Thanks to a partnership between the West Virginia School of Osteopathic Medicine’s (WVSOM) Center for Rural and Community Health (CRCH), Mountain Transit Authority (MTA) and the Greenbrier County Health Department, Greenbrier County residents now can receive free transportation to medical appointments and be more easily tested for COVID-19 and other infectious diseases.
Through a $495,000 Rural Health Disparities grant from the West Virginia Department of Health and Human Resources’ Bureau for Public Health, the partnering organizations will provide services aimed at reducing disparities in health care access that result in higher rates of COVID-19 among rural populations.
The grant allows the partners to provide non-emergency medical transportation for county residents, operate a mobile testing unit and digitize health department patient records. The services are available now and will continue through Apr. 15, 2023.
WVSOM’s CRCH drives engagement in rural health by building infrastructure that empowers communities to improve their health and well-being through evidence-based education, research and outreach. Barbara Holt, CRCH executive director, said she is grateful that the grant allows the center to partner with other area organizations to reach these goals.
“We’re excited for the opportunities the grant will bring. Greenbrier County residents will have access to free transportation to any non-emergency medical appointment. We realize it’s sometimes difficult for people to have someone available to take them to and from an appointment, and we hope this will help alleviate scheduling and transportation challenges,” Holt said. “Additionally, the mobile testing unit will allow medical personnel to make home visits to remote areas. While positive COVID-19 cases in the county are trending downward, it’s still important to be vaccinated if you have not had an opportunity to do so, or to test if you are sick.”
MTA is a public transportation service that operates in Fayette, Greenbrier, Nicholas, Pocahontas, and Webster counties in West Virginia. Through the program, WVSOM will schedule no-cost trips to appointments for Greenbrier County residents using MTA vehicles and staff.
Greenbrier County residents who need transportation to an appointment may call 304-793-6588 and speak with a WVSOM employee or leave a message with their name, phone number and appointment date and time. A WVSOM employee will return the call to obtain further details and determine a pickup time and location.MTA asks that those using the service call at least one week in advance of the appointment date.
To receive transportation, a resident must be at least 18 or must be accompanied by a legal guardian. Accommodations will be made for individuals with special needs such as a wheelchair-friendly vehicle.
Tim Thomas, MTA general manager, said the organization is pleased to participate in the program.
“One of the most important things public transit can bring to a community is to make it healthier,” Thomas said. “Mountain Transit Authority already serves areas like Lewisburg and White Sulphur Springs, but with this program we’ll also be helping to meet the needs of people in western Greenbrier County. We’re excited to have the opportunity to improve the quality of life in those areas.”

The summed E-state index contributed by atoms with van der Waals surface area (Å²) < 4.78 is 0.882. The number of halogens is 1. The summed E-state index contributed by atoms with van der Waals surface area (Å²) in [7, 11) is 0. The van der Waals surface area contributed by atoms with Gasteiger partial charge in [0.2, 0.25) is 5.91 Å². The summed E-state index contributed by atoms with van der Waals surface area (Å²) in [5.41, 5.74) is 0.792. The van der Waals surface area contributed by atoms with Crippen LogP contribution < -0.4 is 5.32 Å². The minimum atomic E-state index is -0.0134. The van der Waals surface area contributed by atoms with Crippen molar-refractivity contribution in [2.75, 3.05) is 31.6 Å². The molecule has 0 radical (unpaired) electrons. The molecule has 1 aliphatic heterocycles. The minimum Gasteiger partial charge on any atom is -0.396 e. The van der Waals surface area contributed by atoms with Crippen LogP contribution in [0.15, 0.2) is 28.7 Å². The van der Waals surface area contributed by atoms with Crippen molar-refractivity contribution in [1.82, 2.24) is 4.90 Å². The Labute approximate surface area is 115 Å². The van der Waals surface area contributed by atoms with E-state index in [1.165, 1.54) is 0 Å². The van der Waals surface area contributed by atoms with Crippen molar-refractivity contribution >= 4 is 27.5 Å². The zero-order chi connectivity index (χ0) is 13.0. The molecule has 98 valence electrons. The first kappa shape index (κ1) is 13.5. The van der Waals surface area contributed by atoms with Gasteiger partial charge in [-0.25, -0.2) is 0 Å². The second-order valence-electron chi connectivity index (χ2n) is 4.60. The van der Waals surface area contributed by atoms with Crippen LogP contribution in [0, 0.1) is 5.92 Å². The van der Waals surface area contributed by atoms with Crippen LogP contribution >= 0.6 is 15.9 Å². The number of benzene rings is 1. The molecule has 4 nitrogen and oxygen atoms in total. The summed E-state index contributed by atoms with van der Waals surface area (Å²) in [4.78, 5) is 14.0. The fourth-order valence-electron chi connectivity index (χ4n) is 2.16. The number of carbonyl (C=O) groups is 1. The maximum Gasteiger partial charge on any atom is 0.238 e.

The grant also provides funds for Greenbrier County Health Department to operate a vehicle to be used as a mobile testing unit for individuals who are non-ambulatory, as well as to purchase supplies to test for COVID-19and eventually for the flu and other infectious diseases. Greenbrier County Emergency Ambulance Service (GCEAS) will work under the direction of the health department to fulfill this portion of the grant.
Wes Hylton, administrator for GCEAS, said non-ambulatory individuals who would like to request the mobile testing unit may call 304-645-2252. An emergency medical technician or paramedic will come to the caller’s residence to perform a rapid COVID-19 test and record the patient’s blood pressure, temperature and blood oxygen level.
“We’re going to try to provide COVID-19 test results on site, and we expect it will take about 17 minutes to obtain the results,” Hylton said. “But if we have, say, five calls and five visits to make, we might need to let the tests run from one call while we move on to the next, and in those cases we can provide the results by text, email or phone.”
Holt said the expanded testing provided by the mobile unit will improve the accuracy of the COVID-19 statistics reported by Greenbrier County.
“By reaching members of the public who can’t get to the health department, you not only increase the chance of getting people tested, you also increase our knowledge of what the county does or doesn’t have as far as COVID-19,” Holt said.
Additionally, the grant allows the health department to purchase laptop computers and employ staff to digitize patient records from the department’s clinic, starting with patients who are most vulnerable to COVID-19 due to underlying health issues.
Nikki Dolan, RN, director of nursing/administrator for the health department, said she expects the partnerships with WVSOM and GCEAS to play a vital role in improving the health of Greenbrier County residents.
“We’ve had the capacity for electronic health records, we just haven’t had the staff to scan our records,” Dolan said. “We’re excited to work with WVSOM through the Rural Health Disparities grant to make this happen. Electronic health records are the standard of care in today’s medical world, and they provide a safe way to track important data such as labs, vital signs and medical history. They will also provide quality assurance and quality improvement to ensure we provide the best care to our patients and identify areas of needed improvement.”